New research challenges the idea that intuitive thinkers are more likely to be believers.
Are some people born believers, while others are instinctive skeptics? Or is faith something we adopt, or reject, based on cues we pick up from our culture?
The question has been debated for centuries, but the intuitive-pull argument has gained favor in recent years. Psychological studies have concluded that people who tend to rely on intuition are more likely than analytical thinkers to have religious faith.
But new research strongly challenges that notion. In three quite different studies, it finds no link between one’s cognitive style and religious belief, or lack thereof.
“Religious belief is most likely rooted in culture, rather than in some primitive gut intuition,” lead author Miguel Farias of Coventry University said in announcing the findings. The research is published in the journal Scientific Reports.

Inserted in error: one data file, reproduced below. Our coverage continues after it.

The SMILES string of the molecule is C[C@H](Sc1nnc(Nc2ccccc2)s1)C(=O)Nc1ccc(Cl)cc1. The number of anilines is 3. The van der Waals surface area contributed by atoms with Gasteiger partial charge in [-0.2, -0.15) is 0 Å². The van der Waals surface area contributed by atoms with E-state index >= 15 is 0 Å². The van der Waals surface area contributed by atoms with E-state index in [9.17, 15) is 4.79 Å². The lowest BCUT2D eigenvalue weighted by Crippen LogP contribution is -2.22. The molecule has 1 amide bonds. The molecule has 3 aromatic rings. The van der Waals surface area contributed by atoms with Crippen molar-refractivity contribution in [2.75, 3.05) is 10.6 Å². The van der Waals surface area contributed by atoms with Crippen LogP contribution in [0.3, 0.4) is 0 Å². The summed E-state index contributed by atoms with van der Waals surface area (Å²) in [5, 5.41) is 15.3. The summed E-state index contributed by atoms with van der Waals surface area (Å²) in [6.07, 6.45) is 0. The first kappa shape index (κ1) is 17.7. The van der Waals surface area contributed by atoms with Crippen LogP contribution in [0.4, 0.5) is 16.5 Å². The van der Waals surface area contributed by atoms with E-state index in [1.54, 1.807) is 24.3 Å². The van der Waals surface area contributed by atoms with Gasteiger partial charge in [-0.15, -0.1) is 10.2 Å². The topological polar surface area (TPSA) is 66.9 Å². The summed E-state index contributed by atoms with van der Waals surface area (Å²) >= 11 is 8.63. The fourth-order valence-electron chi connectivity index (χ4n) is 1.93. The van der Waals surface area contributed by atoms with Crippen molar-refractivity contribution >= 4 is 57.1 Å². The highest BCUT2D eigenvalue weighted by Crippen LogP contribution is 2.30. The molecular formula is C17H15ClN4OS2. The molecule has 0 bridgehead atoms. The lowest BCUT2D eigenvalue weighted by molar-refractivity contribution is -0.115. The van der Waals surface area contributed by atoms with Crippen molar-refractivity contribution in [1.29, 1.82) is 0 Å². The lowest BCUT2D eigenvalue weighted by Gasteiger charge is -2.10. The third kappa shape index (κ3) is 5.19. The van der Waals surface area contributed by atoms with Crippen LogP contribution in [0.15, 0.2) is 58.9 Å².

Farias and his colleagues were determined to avoid using the usual set of study participants (that is, university students). So for their first study, they approached an unusual and diverse group: people making a month-long pilgrimage across northern Spain.
Eighty-nine pilgrims (71 percent of whom were Christian, while another 20 percent were “spiritual but not religious”) were given a test designed to determine whether they solved problems using intuitive or analytical thinking. The researchers found this predilection was unrelated to their self-proclaimed religiosity or spirituality, nor to a more concrete measure of devotion: the number of days they spent on the journey.
In the second study, 37 participants were instructed to solve a difficult problem—a manipulation that has been shown to overwhelm one’s working memory and lead to more intuitive responses as a result. That proved true here as well, but “it still had no effect on how much, or how fast, one endorsed supernatural attributions,” the researchers report.